By Erika Schultz, Graduate Intern at AOMA Graduate School of Integrative Medicine
- Americans spend $8,000 per capita on healthcare in comparison to $3,000 per capita in other developed countries and has some of the worst health outcomes.
- Insurance rates have increased at such a rate since 1945 that if the same inflation were applied a dozen eggs cost would now cost $55 and a gallon milk $48
- The United States is listed as #50 on the list of countries with greatest life expectancy.
These are just a few of the powerful facts and anecdotes sprinkled throughout the film “Escape Fire: The Fight to Rescue American Healthcare” – a documentary full of interviews with those who are leading the way to a more integrative approach to medical care. The film features Dr. Andrew Weil, Dr. Don Berwick, and Dr. Dean Ornish to name a few. In addition, we hear from primary care physicians on the front-lines of treating patients who are completely overwhelmed by a system designed to reward them for procedures instead of outcomes.
Acupuncture Helps Veterans Managing PTSD
The filmmakers spend a significant amount of time featuring the use of acupuncture by the Army in managing chronic pain and post traumatic stress disorder (PTSD). Sergeant Robert Yates – a young, wheelchair bound soldier rehabilitating from severe physical and emotional injuries is one patient making significant strides from a treatment plan that includes acupuncture and mind-body therapies at Walter Reed Army Medical Center.
At first, Yates is severely dependent upon over 30 pharmaceutical drugs to manage his condition, but over time we watch as he benefits from an integrative medical program designed to get him off of the drugs and better equip him to handle his health condition.
The film’s unique title is addressed only briefly at the beginning, but when explored further contains an important message. The term “escape fire” is in reference to a technique used by smoke jumper, Wag Dodge, in attempts to escape an out of control fire in the hills of Montana in 1949. Dodge lit a small grass fire to create a space for him and his crew to avert the flames of the main fire. In the chaos, his crew misunderstood his intentions and continued onto the top of the ridge in an attempt to escape the burning flames – ultimately meeting their fate.
The filmmakers used this story as the basic premise of the film – indicating that some of the obvious solutions in healthcare reform are right in front of us – in a most common sense way but that we are so overwhelmed by the chaos of it all that we are unable to see them.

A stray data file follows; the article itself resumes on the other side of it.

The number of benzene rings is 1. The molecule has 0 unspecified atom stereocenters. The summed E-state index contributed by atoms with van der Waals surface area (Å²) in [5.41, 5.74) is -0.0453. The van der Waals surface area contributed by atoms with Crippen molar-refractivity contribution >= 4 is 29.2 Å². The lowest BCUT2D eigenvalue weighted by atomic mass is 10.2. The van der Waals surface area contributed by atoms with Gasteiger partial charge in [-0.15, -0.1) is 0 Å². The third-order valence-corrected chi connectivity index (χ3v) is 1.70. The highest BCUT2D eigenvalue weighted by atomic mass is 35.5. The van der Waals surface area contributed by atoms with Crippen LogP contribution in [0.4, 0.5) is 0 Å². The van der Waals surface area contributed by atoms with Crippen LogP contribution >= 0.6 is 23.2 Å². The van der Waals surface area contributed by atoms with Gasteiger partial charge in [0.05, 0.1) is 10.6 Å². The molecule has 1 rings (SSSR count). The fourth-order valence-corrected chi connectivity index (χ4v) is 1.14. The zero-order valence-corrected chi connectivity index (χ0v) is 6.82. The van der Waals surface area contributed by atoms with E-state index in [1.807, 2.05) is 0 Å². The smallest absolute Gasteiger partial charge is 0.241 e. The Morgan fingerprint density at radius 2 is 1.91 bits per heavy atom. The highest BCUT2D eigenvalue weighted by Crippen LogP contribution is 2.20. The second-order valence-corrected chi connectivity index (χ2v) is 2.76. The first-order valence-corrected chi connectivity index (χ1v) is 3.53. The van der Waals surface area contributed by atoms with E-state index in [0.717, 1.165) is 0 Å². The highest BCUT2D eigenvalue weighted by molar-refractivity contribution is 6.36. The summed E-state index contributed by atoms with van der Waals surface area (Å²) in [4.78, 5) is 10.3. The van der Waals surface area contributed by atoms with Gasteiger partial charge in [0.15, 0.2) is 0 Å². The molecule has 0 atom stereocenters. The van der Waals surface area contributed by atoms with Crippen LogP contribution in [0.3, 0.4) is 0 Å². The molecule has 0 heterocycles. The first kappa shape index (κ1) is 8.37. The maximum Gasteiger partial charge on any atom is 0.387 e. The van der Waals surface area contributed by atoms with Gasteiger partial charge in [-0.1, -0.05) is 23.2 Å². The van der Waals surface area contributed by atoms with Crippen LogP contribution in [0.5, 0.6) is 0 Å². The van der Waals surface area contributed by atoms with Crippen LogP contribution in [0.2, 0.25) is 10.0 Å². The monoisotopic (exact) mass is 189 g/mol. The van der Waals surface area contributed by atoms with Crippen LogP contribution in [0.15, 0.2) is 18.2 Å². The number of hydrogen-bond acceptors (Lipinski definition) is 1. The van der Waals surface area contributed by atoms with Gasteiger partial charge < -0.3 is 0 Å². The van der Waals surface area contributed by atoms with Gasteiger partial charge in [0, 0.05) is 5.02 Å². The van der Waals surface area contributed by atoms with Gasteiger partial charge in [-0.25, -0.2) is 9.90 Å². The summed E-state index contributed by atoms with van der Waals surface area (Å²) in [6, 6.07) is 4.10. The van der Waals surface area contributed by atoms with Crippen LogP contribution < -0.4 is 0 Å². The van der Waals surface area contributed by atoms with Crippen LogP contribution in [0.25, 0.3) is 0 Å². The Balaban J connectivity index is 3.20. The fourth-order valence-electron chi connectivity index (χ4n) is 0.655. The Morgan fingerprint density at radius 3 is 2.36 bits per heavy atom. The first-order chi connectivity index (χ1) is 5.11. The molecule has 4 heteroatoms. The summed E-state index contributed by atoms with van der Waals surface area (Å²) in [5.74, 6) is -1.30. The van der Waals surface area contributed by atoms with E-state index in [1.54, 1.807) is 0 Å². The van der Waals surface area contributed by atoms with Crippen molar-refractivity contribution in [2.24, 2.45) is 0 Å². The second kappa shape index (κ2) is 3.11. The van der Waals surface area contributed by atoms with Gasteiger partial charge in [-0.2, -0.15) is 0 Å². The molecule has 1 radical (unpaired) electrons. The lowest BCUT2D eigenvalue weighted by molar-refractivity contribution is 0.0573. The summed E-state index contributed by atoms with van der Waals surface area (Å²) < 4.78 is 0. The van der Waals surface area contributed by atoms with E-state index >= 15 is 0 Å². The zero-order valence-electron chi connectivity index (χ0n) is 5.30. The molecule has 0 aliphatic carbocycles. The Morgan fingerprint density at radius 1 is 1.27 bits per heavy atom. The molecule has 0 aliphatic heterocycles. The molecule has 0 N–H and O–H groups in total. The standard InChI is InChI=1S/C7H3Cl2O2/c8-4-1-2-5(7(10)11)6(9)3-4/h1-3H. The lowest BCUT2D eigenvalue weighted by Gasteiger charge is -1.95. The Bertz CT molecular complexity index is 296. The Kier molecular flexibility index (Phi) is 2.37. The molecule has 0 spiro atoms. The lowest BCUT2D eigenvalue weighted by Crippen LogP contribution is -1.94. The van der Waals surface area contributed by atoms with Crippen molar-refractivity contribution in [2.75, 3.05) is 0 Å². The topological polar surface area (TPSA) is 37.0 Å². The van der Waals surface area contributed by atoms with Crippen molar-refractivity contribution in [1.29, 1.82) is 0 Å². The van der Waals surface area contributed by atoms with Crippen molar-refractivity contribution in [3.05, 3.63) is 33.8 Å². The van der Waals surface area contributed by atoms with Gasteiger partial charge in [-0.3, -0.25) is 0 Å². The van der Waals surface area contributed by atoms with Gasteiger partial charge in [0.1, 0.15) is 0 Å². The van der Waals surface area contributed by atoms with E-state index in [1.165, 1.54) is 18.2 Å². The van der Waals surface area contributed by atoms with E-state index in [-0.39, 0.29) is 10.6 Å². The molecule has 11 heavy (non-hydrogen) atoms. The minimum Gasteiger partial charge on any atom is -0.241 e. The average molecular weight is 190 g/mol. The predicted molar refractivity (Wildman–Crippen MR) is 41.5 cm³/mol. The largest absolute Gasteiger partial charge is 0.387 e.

Implementing Acupuncture Into Our Healthcare System
For example, the film gives recognition to the fact that in 1998 healthcare leaders agreed that studies conducted to date provided enough efficacy toward acupuncture as a treatment modality but that 15 years later we are still struggling to implement it into our healthcare system.
They go on further to propose that we are caught up in the rhetoric centered around how were going to pay for healthcare reform and making sure that everyone is going to get access to it that we are missing the forest from the trees and the forest is on fire. The system is broken and the focus needs to be on fixing it.
Dr. Andrew Weil says that as a society of healthcare consumers we pay lip service to prevention. Healthcare leaders propose a more personal, more humanized approach to medicine with a focus on low-cost methods of prevention and lifestyle changes that will bring costs down and ensure better outcomes for patients. The film ends appropriately with a concise and powerful statement that “we can change the healthcare system, but not until we change the conversation.”
How can you become a part of the conversation?
Significant strides in advocacy are taking place over the next 24 months in the acupuncture and Oriental medicine (AOM) community that are mission critical. Lobbying efforts on Capitol Hill will focus on positioning acupuncture for recognition in the American healthcare system and inclusion as a health benefit for Medicare recipients, federal employees, and military personnel and their dependents.
How can you become a part of the conversation? And better yet, the solution? Become a member of your AOM state and national organizations and check out the film’s First Aid Kit. It contains a variety of resources for patients, doctors, and educators to use as a part of the action team that changes health care in America.